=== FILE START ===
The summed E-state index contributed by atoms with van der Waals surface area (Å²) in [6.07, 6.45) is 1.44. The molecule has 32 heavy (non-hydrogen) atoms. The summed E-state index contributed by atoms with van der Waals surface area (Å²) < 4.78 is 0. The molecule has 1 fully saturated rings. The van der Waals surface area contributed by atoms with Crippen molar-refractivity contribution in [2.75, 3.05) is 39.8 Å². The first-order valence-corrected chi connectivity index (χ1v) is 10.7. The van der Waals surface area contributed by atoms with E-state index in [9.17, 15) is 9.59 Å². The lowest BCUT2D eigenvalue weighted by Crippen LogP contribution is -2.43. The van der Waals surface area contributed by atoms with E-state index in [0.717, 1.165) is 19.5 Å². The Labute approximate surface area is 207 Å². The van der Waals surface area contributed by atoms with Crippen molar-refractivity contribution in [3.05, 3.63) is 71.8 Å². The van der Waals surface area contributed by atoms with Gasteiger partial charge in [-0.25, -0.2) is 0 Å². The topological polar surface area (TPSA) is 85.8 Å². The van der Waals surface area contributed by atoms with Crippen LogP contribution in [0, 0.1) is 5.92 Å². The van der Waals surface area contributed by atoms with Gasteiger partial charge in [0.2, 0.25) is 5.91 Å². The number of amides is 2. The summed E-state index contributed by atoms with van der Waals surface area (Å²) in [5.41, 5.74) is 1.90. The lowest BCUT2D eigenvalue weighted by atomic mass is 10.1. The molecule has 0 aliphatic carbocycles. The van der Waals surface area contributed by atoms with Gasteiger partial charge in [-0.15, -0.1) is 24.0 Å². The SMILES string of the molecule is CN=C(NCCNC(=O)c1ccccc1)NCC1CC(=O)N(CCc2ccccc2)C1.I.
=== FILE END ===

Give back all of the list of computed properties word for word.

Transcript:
The summed E-state index contributed by atoms with van der Waals surface area (Å²) in [6.07, 6.45) is 1.44. The molecule has 32 heavy (non-hydrogen) atoms. The summed E-state index contributed by atoms with van der Waals surface area (Å²) < 4.78 is 0. The molecule has 1 fully saturated rings. The van der Waals surface area contributed by atoms with Crippen molar-refractivity contribution in [2.75, 3.05) is 39.8 Å². The first-order valence-corrected chi connectivity index (χ1v) is 10.7. The van der Waals surface area contributed by atoms with E-state index in [9.17, 15) is 9.59 Å². The lowest BCUT2D eigenvalue weighted by Crippen LogP contribution is -2.43. The van der Waals surface area contributed by atoms with E-state index in [0.717, 1.165) is 19.5 Å². The Labute approximate surface area is 207 Å². The van der Waals surface area contributed by atoms with Crippen molar-refractivity contribution in [3.05, 3.63) is 71.8 Å². The van der Waals surface area contributed by atoms with Gasteiger partial charge in [-0.25, -0.2) is 0 Å². The topological polar surface area (TPSA) is 85.8 Å². The van der Waals surface area contributed by atoms with Crippen LogP contribution in [0, 0.1) is 5.92 Å². The van der Waals surface area contributed by atoms with Gasteiger partial charge in [0.2, 0.25) is 5.91 Å². The number of amides is 2. The summed E-state index contributed by atoms with van der Waals surface area (Å²) in [5.41, 5.74) is 1.90. The lowest BCUT2D eigenvalue weighted by atomic mass is 10.1. The molecule has 0 aliphatic carbocycles. The van der Waals surface area contributed by atoms with Gasteiger partial charge in [-0.15, -0.1) is 24.0 Å². The SMILES string of the molecule is CN=C(NCCNC(=O)c1ccccc1)NCC1CC(=O)N(CCc2ccccc2)C1.I.